Academic Writing in English-- Get it Right!

Academic writing in English has certain requirements, whether it is for a college essay or term paper, a research paper, or an article for a professional journal.  

Writing academic English is quite formal, with certain expectations: clear organization, proper acknowledgment and citation of all the sources of facts, quotes, or ideas, and careful attention to the accuracy of all facts and conclusions.

Most academic writers avoid slang, contractions, and expression of personal preferences or feelings.  

Correct grammar and spelling are important. Careless errors suggest a possible careless approach to facts as well. If scholars suspect inaccuracy or bias, they may decide the report is not worth consideration.

Good Academic Writing in English Follows these Steps:

Basic questions to answer as you write an academic study: what happened? when? where? who?)-- & questions that require analysis-- how & why? (illustration: Crimean war.)

1)      Research.

       a. Take careful notes. Be sure to include information about your sources for each fact or quote so you can correctly cite them when you write.

       b. Read critically, thinking about the possible biases (implicit as well as explicit-- clearly stated) of your sources.

       c. Check all your facts, trying to confirm them in at least two sources.

2)    Look over and organize your data. Plan or outline the sequence of ideas and the best way to present them.

3)    Write a first (“rough”) draft. Don’t worry about the perfect words at this stage. Just try to explain yourself clearly and show how the facts you have found lead to your conclusions. Make sure you provide convincing evidence and good examples for each point you make.

4)     Write a second draft. Completely revise your first draft, checking for overall coherence, clarity, and smooth transitions that show the connections between ideas. Choose precise words to make your meaning clear. Cut unnecessary words (and paragraphs, if any), reorganize, and add explanations of anything that isn’t clear.

Polish your introduction (a brief statement of your main points). Make sure each main idea has supporting details and illustrations, and that they lead clearly to your conclusion.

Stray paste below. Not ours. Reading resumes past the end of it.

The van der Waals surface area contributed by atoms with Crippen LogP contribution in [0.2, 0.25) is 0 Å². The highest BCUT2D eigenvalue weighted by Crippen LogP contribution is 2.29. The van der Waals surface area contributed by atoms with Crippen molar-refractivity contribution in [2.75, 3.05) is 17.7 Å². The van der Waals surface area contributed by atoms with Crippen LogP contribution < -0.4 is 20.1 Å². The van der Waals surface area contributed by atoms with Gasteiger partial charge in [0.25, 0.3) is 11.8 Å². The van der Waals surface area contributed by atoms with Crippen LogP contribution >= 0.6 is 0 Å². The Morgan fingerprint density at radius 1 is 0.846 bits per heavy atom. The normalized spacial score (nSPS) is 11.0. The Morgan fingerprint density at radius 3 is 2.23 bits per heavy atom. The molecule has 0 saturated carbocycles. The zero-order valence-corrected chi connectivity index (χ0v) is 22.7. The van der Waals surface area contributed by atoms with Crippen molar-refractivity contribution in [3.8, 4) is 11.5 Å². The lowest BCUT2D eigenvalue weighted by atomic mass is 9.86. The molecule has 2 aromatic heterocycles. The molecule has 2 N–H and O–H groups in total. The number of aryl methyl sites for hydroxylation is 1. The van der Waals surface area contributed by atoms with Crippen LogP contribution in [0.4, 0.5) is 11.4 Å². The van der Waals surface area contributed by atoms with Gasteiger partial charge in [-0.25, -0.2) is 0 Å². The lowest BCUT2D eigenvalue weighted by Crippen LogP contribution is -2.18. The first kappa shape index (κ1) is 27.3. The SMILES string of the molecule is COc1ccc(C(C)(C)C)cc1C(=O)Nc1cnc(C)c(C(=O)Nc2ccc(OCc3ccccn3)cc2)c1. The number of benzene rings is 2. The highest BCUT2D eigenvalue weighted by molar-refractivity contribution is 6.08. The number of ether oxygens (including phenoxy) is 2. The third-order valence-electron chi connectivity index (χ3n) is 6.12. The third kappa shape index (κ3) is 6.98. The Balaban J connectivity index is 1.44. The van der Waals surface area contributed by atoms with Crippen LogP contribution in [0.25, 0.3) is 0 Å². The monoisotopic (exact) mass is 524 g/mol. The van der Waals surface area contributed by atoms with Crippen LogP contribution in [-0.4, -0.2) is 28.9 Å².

Vary sentence structure for easier reading. A variety of sentences (some simple, some using various clauses to show the relationship between ideas) is less monotonous than sentence after sentence of the same length and form. A little variety can help your readers stay awake!

5)     Add footnotes and (for a major paper or journal article) a bibliography, identifying the source of each fact or quotation and each idea that you got from someone else. 

Accurate citations are essential, both to enable other scholars to check your data and decide if they can trust your conclusions, and to protect yourself from copyright violations and accusations of plagiarism.

(See this Purdue University explanation of plagiarism.  It is considered stealing, and can harm or even destroy your academic career.)  

6)    Proofread and polish your writing. (It can help to read it aloud or have a friend read it. Look for errors or badly expressed ideas that you might have missed due to familiarity.)

Make sure you have included all the necessary facts and examples and shown clearly how they lead to your conclusions. Check for poor grammar, punctuation errors, or misspelled words.

Possible Sections of a Term Paper,
Thesis, or Journal Article

  • An abstract-- a brief summary of the most important facts and conclusions of a journal article, allowing readers to get the main ideas of the research and decide it they want to read more.
  • Title page, giving the title, author(s), and date of publication or presentation.
  • Introduction (sometimes called the Prologue)  This can be a formal section or just the first paragraph(s) of the paper.
  • Body of the paper, presenting main ideas and supporting details in an organized way (with sources cited in footnotes, either at the bottom of each page, the end of each chapter, or the end of the paper.
  • Conclusion.
  • Appendix (or sometimes two or even three appendices)-- optional, to provide supplementary facts or explanations possibly useful to the readers but not necessary to understand the paper’s main argument and conclusions.
  • Bibliography-- an alphabetical listing of all the sources cited, and sometimes also of other useful sources for information on the topic.
  • (Also possible, usually only for books)-- an Index-- an alphabetical listing of each important word and the pages on which it can be found. (This works like the Ctrl-F ‘Find’ function on computers.)

Most papers will only have a few of these sections, possibly only a title page and the paper itself, with introduction , citations, and conclusion included without separate headings or pages.

If you would like more information on academic writing, including how to avoid common grammatical errors and how to proofread, see Purdue University’s writing resources. (EnglishHints has a checklist for editing and proofreading. You can also practice them here.

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